Its Monday and pastors all over the country are taking a deep breath from the events of the weekend while simultaneously shifting their focus to the week ahead and another weekend of events. Central to the message of Christ is the idea of invitation…the invitation into a relationship with Jesus. For pastors, and our churches, this includes a strategic approach to inviting people to come to weekend services from our communities, but not everyone in our congregations are natural inviters.
At the same time, many people in our communities do not want to come to church, and a simple invitation doesn’t work always work the way it did 20 years ago when Christianity was like a shared operating system running behind the lives of most Americans. Today, many Americans do not associate with a Christian worldview and an invitation to church is like inviting an African tribesman to an amusement park: there is no clear concept of what it is and no clear reason why they would want to go. This is how many of our co-workers and neighbors see the church. As my pastor has done a great job of sharing over the last several weeks, it comes down to building a relationship with those we intersect with as we go through our everyday lives.
As pastors, though, it can seem frustrating to encourage members of our faith communities to reach out to their neighbors, friends, coworkers, and family members and engage them in relationships only see a few actually follow through. For many, to be extroverted and boldly reach out to people in the community can be difficult, challenging, and outside of their natural personalities. At the same time, reaching out to people in a relational way can awaken fears, hurts, and apprehensions that require God’s healing to take place.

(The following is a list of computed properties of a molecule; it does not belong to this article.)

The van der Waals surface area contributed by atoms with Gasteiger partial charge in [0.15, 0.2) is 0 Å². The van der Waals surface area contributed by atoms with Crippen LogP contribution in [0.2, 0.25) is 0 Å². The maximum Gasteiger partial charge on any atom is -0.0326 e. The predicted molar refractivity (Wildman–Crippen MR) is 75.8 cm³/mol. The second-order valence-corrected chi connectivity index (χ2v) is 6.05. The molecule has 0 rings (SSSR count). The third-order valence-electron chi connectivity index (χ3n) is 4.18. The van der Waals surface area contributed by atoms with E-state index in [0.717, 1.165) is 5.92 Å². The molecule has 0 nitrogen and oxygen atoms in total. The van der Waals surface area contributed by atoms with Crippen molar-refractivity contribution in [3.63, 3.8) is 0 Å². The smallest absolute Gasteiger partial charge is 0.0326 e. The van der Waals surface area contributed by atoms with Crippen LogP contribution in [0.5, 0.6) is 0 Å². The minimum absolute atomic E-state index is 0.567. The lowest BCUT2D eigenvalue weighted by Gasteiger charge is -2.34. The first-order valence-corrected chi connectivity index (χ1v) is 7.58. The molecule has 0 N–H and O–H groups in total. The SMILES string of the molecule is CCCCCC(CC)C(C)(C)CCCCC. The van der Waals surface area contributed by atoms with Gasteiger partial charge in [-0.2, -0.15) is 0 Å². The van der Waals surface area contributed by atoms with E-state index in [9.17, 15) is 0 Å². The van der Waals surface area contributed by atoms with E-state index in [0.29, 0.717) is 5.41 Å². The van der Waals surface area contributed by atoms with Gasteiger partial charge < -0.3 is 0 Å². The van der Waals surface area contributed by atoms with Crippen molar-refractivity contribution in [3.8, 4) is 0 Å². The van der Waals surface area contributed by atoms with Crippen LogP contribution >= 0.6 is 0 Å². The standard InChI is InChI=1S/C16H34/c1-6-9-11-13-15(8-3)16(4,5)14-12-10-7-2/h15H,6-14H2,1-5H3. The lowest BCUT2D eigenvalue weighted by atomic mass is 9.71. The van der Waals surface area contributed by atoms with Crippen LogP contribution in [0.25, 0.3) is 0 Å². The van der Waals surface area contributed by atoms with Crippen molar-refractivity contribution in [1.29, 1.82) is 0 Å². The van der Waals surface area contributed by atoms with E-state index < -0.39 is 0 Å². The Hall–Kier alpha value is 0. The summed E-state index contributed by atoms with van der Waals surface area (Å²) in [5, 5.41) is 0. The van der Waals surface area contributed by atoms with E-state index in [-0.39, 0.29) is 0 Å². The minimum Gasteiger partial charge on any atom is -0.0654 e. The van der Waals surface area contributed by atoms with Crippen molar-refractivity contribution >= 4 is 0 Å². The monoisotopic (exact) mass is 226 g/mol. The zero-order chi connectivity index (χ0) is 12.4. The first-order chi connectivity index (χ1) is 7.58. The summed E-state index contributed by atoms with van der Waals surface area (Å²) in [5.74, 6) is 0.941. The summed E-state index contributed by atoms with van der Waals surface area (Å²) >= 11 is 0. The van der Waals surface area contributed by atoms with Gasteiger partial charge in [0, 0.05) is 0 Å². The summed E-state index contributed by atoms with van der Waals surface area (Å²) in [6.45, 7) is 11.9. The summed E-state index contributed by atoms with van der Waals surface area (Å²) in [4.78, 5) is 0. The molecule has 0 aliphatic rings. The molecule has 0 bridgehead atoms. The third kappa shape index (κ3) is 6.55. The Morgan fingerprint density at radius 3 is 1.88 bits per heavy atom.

For others, they want to engage people but they aren’t sure how. They don’t feel they have a home that is either logistically feasible or aesthetically pleasing enough to have people over. They need ideas of ways to live life with others, engage people, and create a bridge to relationships.
So, here is a list of ways individuals, ministries, and small groups of all kinds can engage their communities and build relationships.
This is clearly not an exhaustive list, and there are many people with a lot more creative ideas out there. As pastors, it is our responsibility to cast vision, to encourage and motivate, and to “equip the saints” with the tools they need to carry out God’s vision.
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Feel free to share other ideas in the comments of how you have engaged your community. The more ideas we all have the more effective we will be in advancing God’s Kingdom.